Lionel Messi and HGH: The Truth About the Best Footballer in the World

Will Carroll@injuryexpertSports Injuries Lead WriterJanuary 23, 2013

BARCELONA, SPAIN - JANUARY 16: Lionel Messi of Barcelona FC offers his 4th ballon d'or to the audience prior to the Copa del Rey Quarter Final match between Barcelona FC and Malaga CF at Camp Nou on January 16, 2013 in Barcelona, Spain.  (Photo by Gonzalo Arroyo Moreno/Getty Images)
Gonzalo Arroyo Moreno/Getty Images

FC Barcelona made the best deal in the history of football, signing a young Lionel Messi from Argentina at the age of 13.

The contract, signed on a napkin, was predicated on FCB paying for Messi's medical treatments.

But few understand what Messi had and how it has affected his play.

Messi was diagnosed with a growth hormone disorder, or GHD. It is often called idiopathic short stature, but there are problems that go beyond being shorter than average. The treatments were expensive, a $900 monthly expense that his modest family could not afford. River Plate and Newell's Old Boys, storied Argentinian clubs, passed on that expense despite the promise of a very young Messi. 

The treatments were injections of human growth hormone. For someone with GHD, this is a life-changer, allowing them to not only develop greater height, but also help deal with a variety of internal issues, such as pituitary function, skin and teeth problems, poor vision and lower immunity. 

The use of HGH is banned in almost all sports, amateur and professional, but there are two things that need to be made clearer.

First, Messi's use was likely discontinued after he reached adulthood. FC Barcelona and Messi's representatives did not respond to my request for comment on this issue and have made no public comments in years regarding Messi's medical treatments.

While GHD continues, the importance of it to development and function is reduced. If it did continue, a player with a diagnosed medical condition, especially one that is longstanding and well-documented like Messi's, could apply for a therapeutic use exemption

A therapeutic use exemption (or TUE) is granted for a player's use of a banned substance when that substance is considered medically necessary. Section 46 of FIFA's anti-doping code contains provisions for TUEs. While Messi would technically have needed a waiver in order to have the medical treatments, and the facts would support the grant of this waiver, it is unclear whether Messi had this. WADA did not begin testing for HGH until 2004, though it was on the banned list much earlier. 

Second, Messi did not use HGH as a performance enhancer. Messi was using a prescribed treatment, monitored by physicians, in order to overcome a medical condition. The result is that he's a normal human being today, fourteen years after the treatments were made possible.

Messi is listed at 5'7" by FCB, which is exactly average for an Argentinian male. At the time Messi was diagnosed, he was only 4'2"! Messi is now normal and average in the physical sense, but certainly not normal when it comes to talent!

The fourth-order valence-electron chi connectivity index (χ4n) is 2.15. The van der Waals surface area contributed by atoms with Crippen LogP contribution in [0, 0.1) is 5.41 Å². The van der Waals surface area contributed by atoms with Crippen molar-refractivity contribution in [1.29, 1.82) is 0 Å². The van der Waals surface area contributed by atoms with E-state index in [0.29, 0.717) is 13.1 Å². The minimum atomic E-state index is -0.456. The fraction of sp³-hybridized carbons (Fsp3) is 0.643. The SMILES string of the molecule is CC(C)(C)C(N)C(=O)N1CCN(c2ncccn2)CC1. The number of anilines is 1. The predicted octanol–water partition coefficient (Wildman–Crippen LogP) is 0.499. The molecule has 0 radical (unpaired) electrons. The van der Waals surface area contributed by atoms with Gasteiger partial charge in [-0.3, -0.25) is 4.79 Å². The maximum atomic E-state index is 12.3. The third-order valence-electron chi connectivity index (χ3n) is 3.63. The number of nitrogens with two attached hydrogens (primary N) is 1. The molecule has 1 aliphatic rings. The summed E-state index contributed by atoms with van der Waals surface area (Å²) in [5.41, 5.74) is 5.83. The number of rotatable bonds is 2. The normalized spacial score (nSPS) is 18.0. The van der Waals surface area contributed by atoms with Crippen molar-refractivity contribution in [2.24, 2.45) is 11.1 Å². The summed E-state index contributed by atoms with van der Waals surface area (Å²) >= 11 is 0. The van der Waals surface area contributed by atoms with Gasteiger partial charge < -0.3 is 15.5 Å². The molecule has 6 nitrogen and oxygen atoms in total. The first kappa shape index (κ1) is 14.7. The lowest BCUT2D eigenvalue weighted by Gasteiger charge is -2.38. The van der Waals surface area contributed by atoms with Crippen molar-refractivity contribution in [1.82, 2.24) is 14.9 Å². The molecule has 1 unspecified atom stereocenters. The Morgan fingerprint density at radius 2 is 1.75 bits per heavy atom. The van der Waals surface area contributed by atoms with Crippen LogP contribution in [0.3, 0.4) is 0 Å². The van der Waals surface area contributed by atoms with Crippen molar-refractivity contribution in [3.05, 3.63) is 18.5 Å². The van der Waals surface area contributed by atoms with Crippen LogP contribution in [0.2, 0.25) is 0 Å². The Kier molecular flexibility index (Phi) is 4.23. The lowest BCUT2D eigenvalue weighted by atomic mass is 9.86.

Some of that talent, or his ability to use that talent, comes from his height. Even with the 17-inch gain Messi made, he retained a very low center of gravity. This is not uncommon in football and even less uncommon for Barca, a team that has several top players who are considered small. Teammates Andres Iniesta and Xavi are 5"6', while the Argentinian national team has a couple players available whom Messi would tower over. Diego Buonanotte is 5'4" while Pablo Piatti and Emiliano Insua are 5'5". 

The use of HGH in sports is very controversial, but it is not uncommon. Lance Armstrong's recent confession of his use of EPO also included the use of testosterone and HGH as part of a sophisticated recovery system.

MLB recently announced an expansion of blood testing during the season, despite having no positive tests during 2012, the first season it was used in an American professional sport. The wide use of HGH in youth sports is a troubling topic because of the questions it raises.

The key questions become: Does the player really have a medical need, and is there a cultural advantage? Is HGH used as a medical treatment, or is it actually a performance enhancement? 

Andy Pettitte is one of the few players who have admitted the use of a banned substance and returned to his normal level of popularity. Pettitte's confession came after being named in the Mitchell Report, though Pettitte insisted his use was minor and that it was done only to recover from injury. 

The use of HGH is growing in society. While HGH and testosterone are both banned in all major sports, we continue to see advertisements touting its benefits. You will often see ads for the substances during sporting events. If you've seen the "Is It Low T" ads or seen Androgel's many pitches, you're seeing a substance that would cause a positive test if taken by any of the players between the commercials.

Clinics advertising the use of HGH are popping up everywhere, raising many ethical questions about why it's "good" in one case, but "bad" in another.

Messi may well be the best player in the game right now. He is arguably one of the greatest of all time, being mentioned not only with his countryman, Diego Maradona (who was only 5'5" himself), but with a pantheon of greats like Pele, Johan Cruyff and Eric Cantona. Without the use of the controversial medical treatment, we may not have seen this incredible athlete on the pitch.